U.S. stocks posted strong gains the first week of the New Year, with all three major domestic indices rising to record-setting highs for three straight days, as Wall Street reveled in economic data that generally supported a continuation of the global growth story into 2018. The S&P 500 climbed to all-time highs on each of the holiday-shorted four-day trading week, registering its largest weekly gain since December 2016. Meanwhile, the Dow Industrials surpassed and closed above the 25,000 milestone for the first time ever on Thursday, ending the week at 25,295.87. Investors largely overlooked Friday’s tepid December payrolls report, speculating that the Republican tax cuts will lead to higher corporate earnings.The nonfarm payrolls report missed economists’ forecasts, but a pick-up in wages eased disappointment. The economy added 148,000 new jobs last month, less than the 190,000 consensus forecast, while wages rose 0.3% and are up 2.5% over the past 12 months. Labor Department officials noted a 20,300 drop in retail positions held job gains back. The unemployment rate held steady at 4.1%, as did the labor force participation rate at 62.7%.
For the week, the S&P 500 gained +2.63%, the Dow Industrials advanced +2.33% and the MSCI EAFE (developed international) surged +2.45%.
IMF Set to Lift Global Growth Outlook -- Bloomberg
Oil Nears Three-Year High-- CNBC
Chart 1 illustrates that U.S. economy added 148,000 new jobs in December, falling short of expectations for an increase of 190,000 nonfarm payrolls. The monthly average for nonfarm payrolls in 2017 was 171,000, which is a solid number and strong enough to reduce the unemployment rate from 4.7% to 4.1% over the last 12 months.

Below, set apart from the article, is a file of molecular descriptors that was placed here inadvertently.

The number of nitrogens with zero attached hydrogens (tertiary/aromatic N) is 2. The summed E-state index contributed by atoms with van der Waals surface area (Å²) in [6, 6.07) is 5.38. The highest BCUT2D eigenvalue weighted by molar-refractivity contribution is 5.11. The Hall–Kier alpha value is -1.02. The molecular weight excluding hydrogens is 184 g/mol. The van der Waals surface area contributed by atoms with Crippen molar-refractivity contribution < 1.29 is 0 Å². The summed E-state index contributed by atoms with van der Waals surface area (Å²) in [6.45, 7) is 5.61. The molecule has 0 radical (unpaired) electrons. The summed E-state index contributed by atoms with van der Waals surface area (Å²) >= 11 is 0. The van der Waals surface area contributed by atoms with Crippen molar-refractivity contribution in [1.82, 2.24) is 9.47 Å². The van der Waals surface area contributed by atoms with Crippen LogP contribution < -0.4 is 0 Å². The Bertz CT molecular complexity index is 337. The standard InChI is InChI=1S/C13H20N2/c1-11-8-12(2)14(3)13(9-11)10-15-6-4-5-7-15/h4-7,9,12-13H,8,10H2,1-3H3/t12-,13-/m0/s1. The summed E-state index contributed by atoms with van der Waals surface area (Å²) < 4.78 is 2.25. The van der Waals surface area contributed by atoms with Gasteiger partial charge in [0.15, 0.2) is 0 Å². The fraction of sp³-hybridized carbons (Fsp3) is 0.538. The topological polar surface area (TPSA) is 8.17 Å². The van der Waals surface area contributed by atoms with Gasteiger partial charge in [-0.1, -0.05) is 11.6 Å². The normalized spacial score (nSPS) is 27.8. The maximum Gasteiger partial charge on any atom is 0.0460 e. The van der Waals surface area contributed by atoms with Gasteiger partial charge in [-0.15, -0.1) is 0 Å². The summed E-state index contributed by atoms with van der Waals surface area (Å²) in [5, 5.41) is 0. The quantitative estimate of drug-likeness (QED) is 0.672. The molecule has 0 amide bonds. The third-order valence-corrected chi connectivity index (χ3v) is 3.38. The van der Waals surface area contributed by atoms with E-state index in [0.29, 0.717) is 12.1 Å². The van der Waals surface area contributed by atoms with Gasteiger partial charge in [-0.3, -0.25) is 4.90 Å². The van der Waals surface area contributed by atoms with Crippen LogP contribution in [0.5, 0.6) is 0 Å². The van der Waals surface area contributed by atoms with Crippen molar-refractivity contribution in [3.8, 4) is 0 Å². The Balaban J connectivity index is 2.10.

However, 2017 was the weakest year for jobs growth since 2010. Labor market growth may continue to slow this year, despite an expected uptick in economic growth, because the labor market is so tight. The average monthly increase in nonfarm payrolls has declined each of the last three years after reaching a cycle peak of 250,000 in 2014. The biggest beneficiary of tightness in the labor market this year could be employees. The combination of labor market tightness and economic stimulus from tax reform could be the driving force to push wage growth up in a material way this year.
Some materials are chosen by the Cetera Investment Management team and summarized by Jason Vitucci who is not affiliated or registered with Cetera. Cetera Investment Management provides investment management and advisory services to a number of programs sponsored by First Allied Securities and First Allied Advisory Services. Cetera Investment Management individuals who provide investment management services are not associated persons with any broker-dealer. International investing involves additional risk, including currency fluctuations, political or economic conditions affecting the foreign country, and differences in accounting standards and foreign regulations. These risks are magnified in emerging markets. Investing in companies involved in one specified sector may be more risky and volatile than an investment with greater diversification.